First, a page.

Black Elk

From Association of Independent Readers and Rootworkers

Jump to: navigation, search
Black Elk, revered visionary of the Oglala Lakota

Nicholas Black Elk was a Native American Oglala Lakota visionary prophet and, later, a Catholic lay preacher who lived from 1863 to 1950. A second cousin to the war leader Crazy Horse, he was present at the Battle of Little Bighorn in 1876, when he was 12 years old, and the Wounded Knee Massacre in 1890, when he was 27. Between these two encounters, he toured the United States and Europe with Buffalo Bill’s Wild West show, portraying the role of an insurgent "Indian warrior." Black Elk was also a heyoka, a sacred clown who is a jester, social critic, and satirist, whose medium is contrarian acts and bold statements in daily life: bundling up during a heat wave, wearing clothes inside out, and generally doing the opposite of what most people do. Heyokas routinely violate cultural norms, both inspiring critique and, paradoxically, reinforcing traditions. In tough times they bring laughter; in good times they upset complacency.

The amateur ethnologist John Neihardt interviewed Black Elk, and In 1932 published the famous book Black Elk Speaks, which found its greatest audience among white seekers in the Americas and Europe, especially in the 1960s and 1970s. Neihardt's text eventually came under fire for inaccuracy by both traditionalist Lakota people and Native American scholars. Raymond Mallie's The Sixth Grandfather, published in 1985, analyzed Neihardt’s original interviews with Black Elk, and included transcripts. Another book, The Sacred Pipe, by Joseph Epes Brown, published in 1953, consisted of Black Elk’s descriptions of Lakota sacred rites; young Native Americans have used it as a guide to reviving lost religious practices.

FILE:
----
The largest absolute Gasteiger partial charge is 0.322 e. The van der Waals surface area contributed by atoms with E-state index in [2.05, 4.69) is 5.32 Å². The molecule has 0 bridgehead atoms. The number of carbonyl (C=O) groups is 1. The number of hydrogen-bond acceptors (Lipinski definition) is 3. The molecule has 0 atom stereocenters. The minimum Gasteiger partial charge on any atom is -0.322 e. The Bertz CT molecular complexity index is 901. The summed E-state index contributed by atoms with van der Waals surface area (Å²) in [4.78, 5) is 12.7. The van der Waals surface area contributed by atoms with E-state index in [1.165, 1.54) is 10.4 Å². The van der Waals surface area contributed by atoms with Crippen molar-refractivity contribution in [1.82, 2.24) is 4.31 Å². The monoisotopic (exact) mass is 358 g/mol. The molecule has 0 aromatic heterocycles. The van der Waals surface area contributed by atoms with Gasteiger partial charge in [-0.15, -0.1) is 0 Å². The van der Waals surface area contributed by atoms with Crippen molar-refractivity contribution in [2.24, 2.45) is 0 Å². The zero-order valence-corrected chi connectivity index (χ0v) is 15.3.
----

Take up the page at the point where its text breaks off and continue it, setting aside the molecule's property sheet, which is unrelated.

In 1896, Black Elk married his first wife, Katie War Bonnet, who was a convert to Catholicism. She died in 1903, and the next year he too converted to Catholicism. He remarried in 1905 to Anna Brings White. All of his children from both marriages were baptized in the Catholic faith, however, from 1934 though 1944 he also organized and participated in an "Indian Show" to teach tourists the ways of the Lakota, even allowing them to observe the sacred Sun Dance. Meanwhile, as a catechist and lay preacher, Black Elk baptized hundreds of Lakota people, celebrated masses, preached sermons, and was a humble, upright Christian man. In 2016, a group of American Catholic bishops began the process of his beatification, the first step on the path to Catholic sainthood. This movement was started by his grandson, George Looks Twice, after Looks Twice attended the canonization of Saint Kateri Tekakwitha, another Native American. However, because of the complex history of relations between Catholicism and the Lakota people, the prospect of his possible sainthood is controversial. For instance, his great-granddaughter, Charlotte Black Elk, has stated that he became a Catholic for pragmatic reasons, and never gave up his traditional Lakota beliefs. In support of this, John Neihardt's daughter, Hilda Neihardt, wrote in 1985 that Black Elk had told her that he converted to Catholicism because, "My children had to live in this world," and that just before his death, he held his sacred Lakota pipe and told his daughter Lucy Looks Twice, "The only thing I really believe is the pipe religion." Thus, for some, the prospect of his canonization is an act of cultural appropriation, while for others, it is a source of cultural strength.

See Also

Personal tools